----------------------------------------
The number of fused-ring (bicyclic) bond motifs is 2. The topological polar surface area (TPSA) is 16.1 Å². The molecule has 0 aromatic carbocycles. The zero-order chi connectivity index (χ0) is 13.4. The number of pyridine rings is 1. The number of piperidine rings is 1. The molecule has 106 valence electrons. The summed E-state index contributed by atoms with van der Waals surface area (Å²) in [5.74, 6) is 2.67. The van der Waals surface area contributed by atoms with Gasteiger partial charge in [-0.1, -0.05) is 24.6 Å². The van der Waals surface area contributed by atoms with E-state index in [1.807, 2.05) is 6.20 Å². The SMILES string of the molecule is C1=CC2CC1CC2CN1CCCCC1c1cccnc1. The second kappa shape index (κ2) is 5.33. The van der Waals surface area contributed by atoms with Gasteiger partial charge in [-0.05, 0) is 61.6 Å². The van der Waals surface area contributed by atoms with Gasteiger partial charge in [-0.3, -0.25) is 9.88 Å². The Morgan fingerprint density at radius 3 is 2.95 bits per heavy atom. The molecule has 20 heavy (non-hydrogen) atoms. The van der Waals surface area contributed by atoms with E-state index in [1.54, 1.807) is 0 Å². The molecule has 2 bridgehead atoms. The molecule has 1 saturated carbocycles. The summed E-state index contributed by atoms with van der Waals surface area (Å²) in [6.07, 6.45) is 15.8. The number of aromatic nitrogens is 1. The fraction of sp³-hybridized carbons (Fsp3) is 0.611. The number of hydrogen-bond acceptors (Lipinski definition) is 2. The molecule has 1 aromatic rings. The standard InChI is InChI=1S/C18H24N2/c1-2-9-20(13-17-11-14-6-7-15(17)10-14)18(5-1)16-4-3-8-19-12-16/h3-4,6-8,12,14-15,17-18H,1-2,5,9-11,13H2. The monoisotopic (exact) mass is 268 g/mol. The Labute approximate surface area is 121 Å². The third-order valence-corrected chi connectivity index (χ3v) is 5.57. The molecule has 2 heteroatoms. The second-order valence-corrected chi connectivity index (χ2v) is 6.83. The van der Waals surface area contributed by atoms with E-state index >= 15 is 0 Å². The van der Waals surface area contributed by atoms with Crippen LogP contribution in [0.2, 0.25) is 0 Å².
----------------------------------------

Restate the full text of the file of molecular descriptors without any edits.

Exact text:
The number of fused-ring (bicyclic) bond motifs is 2. The topological polar surface area (TPSA) is 16.1 Å². The molecule has 0 aromatic carbocycles. The zero-order chi connectivity index (χ0) is 13.4. The number of pyridine rings is 1. The number of piperidine rings is 1. The molecule has 106 valence electrons. The summed E-state index contributed by atoms with van der Waals surface area (Å²) in [5.74, 6) is 2.67. The van der Waals surface area contributed by atoms with Gasteiger partial charge in [-0.1, -0.05) is 24.6 Å². The van der Waals surface area contributed by atoms with E-state index in [1.807, 2.05) is 6.20 Å². The SMILES string of the molecule is C1=CC2CC1CC2CN1CCCCC1c1cccnc1. The second kappa shape index (κ2) is 5.33. The van der Waals surface area contributed by atoms with Gasteiger partial charge in [-0.05, 0) is 61.6 Å². The van der Waals surface area contributed by atoms with Gasteiger partial charge in [-0.3, -0.25) is 9.88 Å². The Morgan fingerprint density at radius 3 is 2.95 bits per heavy atom. The molecule has 20 heavy (non-hydrogen) atoms. The van der Waals surface area contributed by atoms with E-state index in [1.54, 1.807) is 0 Å². The molecule has 2 bridgehead atoms. The molecule has 1 saturated carbocycles. The summed E-state index contributed by atoms with van der Waals surface area (Å²) in [6.07, 6.45) is 15.8. The number of aromatic nitrogens is 1. The fraction of sp³-hybridized carbons (Fsp3) is 0.611. The number of hydrogen-bond acceptors (Lipinski definition) is 2. The molecule has 1 aromatic rings. The standard InChI is InChI=1S/C18H24N2/c1-2-9-20(13-17-11-14-6-7-15(17)10-14)18(5-1)16-4-3-8-19-12-16/h3-4,6-8,12,14-15,17-18H,1-2,5,9-11,13H2. The monoisotopic (exact) mass is 268 g/mol. The Labute approximate surface area is 121 Å². The third-order valence-corrected chi connectivity index (χ3v) is 5.57. The molecule has 2 heteroatoms. The second-order valence-corrected chi connectivity index (χ2v) is 6.83. The van der Waals surface area contributed by atoms with E-state index >= 15 is 0 Å². The van der Waals surface area contributed by atoms with Crippen LogP contribution in [0.2, 0.25) is 0 Å².